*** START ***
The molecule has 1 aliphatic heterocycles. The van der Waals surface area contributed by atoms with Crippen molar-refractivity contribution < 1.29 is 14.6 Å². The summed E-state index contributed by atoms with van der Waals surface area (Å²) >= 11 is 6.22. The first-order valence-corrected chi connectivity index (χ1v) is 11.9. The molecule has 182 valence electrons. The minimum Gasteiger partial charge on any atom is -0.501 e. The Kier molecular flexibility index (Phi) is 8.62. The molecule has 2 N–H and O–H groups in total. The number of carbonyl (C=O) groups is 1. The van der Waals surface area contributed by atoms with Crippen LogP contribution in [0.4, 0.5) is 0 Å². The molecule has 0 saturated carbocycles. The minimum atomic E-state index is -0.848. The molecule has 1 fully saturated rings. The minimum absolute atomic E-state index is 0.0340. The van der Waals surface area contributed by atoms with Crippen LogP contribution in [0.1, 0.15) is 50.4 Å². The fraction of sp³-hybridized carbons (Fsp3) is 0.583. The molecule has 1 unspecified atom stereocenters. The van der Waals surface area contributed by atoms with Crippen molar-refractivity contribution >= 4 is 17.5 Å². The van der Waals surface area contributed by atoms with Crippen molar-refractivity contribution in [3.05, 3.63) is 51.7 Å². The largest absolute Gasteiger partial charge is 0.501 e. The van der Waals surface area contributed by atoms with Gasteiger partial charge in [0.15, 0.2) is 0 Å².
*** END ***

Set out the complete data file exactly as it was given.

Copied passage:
The molecule has 1 aliphatic heterocycles. The van der Waals surface area contributed by atoms with Crippen molar-refractivity contribution < 1.29 is 14.6 Å². The summed E-state index contributed by atoms with van der Waals surface area (Å²) >= 11 is 6.22. The first-order valence-corrected chi connectivity index (χ1v) is 11.9. The molecule has 182 valence electrons. The minimum Gasteiger partial charge on any atom is -0.501 e. The Kier molecular flexibility index (Phi) is 8.62. The molecule has 2 N–H and O–H groups in total. The number of carbonyl (C=O) groups is 1. The van der Waals surface area contributed by atoms with Crippen LogP contribution in [0.4, 0.5) is 0 Å². The molecule has 0 saturated carbocycles. The minimum atomic E-state index is -0.848. The molecule has 1 fully saturated rings. The minimum absolute atomic E-state index is 0.0340. The van der Waals surface area contributed by atoms with Crippen LogP contribution in [0.1, 0.15) is 50.4 Å². The fraction of sp³-hybridized carbons (Fsp3) is 0.583. The molecule has 1 unspecified atom stereocenters. The van der Waals surface area contributed by atoms with Crippen molar-refractivity contribution >= 4 is 17.5 Å². The van der Waals surface area contributed by atoms with Crippen molar-refractivity contribution in [3.05, 3.63) is 51.7 Å². The largest absolute Gasteiger partial charge is 0.501 e. The van der Waals surface area contributed by atoms with Gasteiger partial charge in [0.15, 0.2) is 0 Å².